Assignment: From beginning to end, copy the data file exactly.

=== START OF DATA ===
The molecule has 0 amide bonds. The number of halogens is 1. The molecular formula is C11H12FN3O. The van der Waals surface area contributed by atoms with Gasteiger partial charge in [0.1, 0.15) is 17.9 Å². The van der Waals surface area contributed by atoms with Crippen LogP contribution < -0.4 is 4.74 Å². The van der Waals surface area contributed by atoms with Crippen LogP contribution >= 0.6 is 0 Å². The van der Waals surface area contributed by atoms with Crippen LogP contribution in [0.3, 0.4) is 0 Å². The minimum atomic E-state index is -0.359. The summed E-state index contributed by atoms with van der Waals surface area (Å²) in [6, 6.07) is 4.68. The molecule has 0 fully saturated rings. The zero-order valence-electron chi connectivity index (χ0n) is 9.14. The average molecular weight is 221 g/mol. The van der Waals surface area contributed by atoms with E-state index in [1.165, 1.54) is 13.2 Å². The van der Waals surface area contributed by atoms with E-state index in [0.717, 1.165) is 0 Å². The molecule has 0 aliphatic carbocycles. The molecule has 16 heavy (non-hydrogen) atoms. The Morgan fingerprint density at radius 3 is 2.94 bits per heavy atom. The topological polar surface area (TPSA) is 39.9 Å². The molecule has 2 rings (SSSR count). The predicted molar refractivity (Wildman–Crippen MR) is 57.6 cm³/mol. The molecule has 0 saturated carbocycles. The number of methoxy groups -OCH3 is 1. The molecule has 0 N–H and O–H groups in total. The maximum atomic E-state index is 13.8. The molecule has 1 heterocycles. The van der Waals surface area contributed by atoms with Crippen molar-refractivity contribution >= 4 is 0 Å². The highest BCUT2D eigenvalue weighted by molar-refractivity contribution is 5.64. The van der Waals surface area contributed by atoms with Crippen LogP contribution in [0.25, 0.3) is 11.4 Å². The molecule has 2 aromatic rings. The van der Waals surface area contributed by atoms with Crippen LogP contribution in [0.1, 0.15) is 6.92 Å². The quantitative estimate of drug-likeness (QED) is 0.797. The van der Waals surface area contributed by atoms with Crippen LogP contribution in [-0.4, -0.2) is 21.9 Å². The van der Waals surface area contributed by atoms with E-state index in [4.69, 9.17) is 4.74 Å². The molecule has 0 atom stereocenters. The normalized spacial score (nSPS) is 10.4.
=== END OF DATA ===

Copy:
The molecule has 0 amide bonds. The number of halogens is 1. The molecular formula is C11H12FN3O. The van der Waals surface area contributed by atoms with Gasteiger partial charge in [0.1, 0.15) is 17.9 Å². The van der Waals surface area contributed by atoms with Crippen LogP contribution < -0.4 is 4.74 Å². The van der Waals surface area contributed by atoms with Crippen LogP contribution >= 0.6 is 0 Å². The van der Waals surface area contributed by atoms with Crippen LogP contribution in [0.3, 0.4) is 0 Å². The minimum atomic E-state index is -0.359. The summed E-state index contributed by atoms with van der Waals surface area (Å²) in [6, 6.07) is 4.68. The molecule has 0 fully saturated rings. The zero-order valence-electron chi connectivity index (χ0n) is 9.14. The average molecular weight is 221 g/mol. The van der Waals surface area contributed by atoms with E-state index in [1.165, 1.54) is 13.2 Å². The van der Waals surface area contributed by atoms with E-state index in [0.717, 1.165) is 0 Å². The molecule has 0 aliphatic carbocycles. The molecule has 16 heavy (non-hydrogen) atoms. The Morgan fingerprint density at radius 3 is 2.94 bits per heavy atom. The topological polar surface area (TPSA) is 39.9 Å². The molecule has 2 rings (SSSR count). The predicted molar refractivity (Wildman–Crippen MR) is 57.6 cm³/mol. The molecule has 0 saturated carbocycles. The number of methoxy groups -OCH3 is 1. The molecule has 0 N–H and O–H groups in total. The maximum atomic E-state index is 13.8. The molecule has 1 heterocycles. The van der Waals surface area contributed by atoms with Crippen molar-refractivity contribution >= 4 is 0 Å². The highest BCUT2D eigenvalue weighted by molar-refractivity contribution is 5.64. The van der Waals surface area contributed by atoms with Crippen LogP contribution in [0.25, 0.3) is 11.4 Å². The molecule has 2 aromatic rings. The van der Waals surface area contributed by atoms with Crippen LogP contribution in [0.1, 0.15) is 6.92 Å². The quantitative estimate of drug-likeness (QED) is 0.797. The van der Waals surface area contributed by atoms with Crippen LogP contribution in [-0.4, -0.2) is 21.9 Å². The van der Waals surface area contributed by atoms with E-state index in [4.69, 9.17) is 4.74 Å². The molecule has 0 atom stereocenters. The normalized spacial score (nSPS) is 10.4.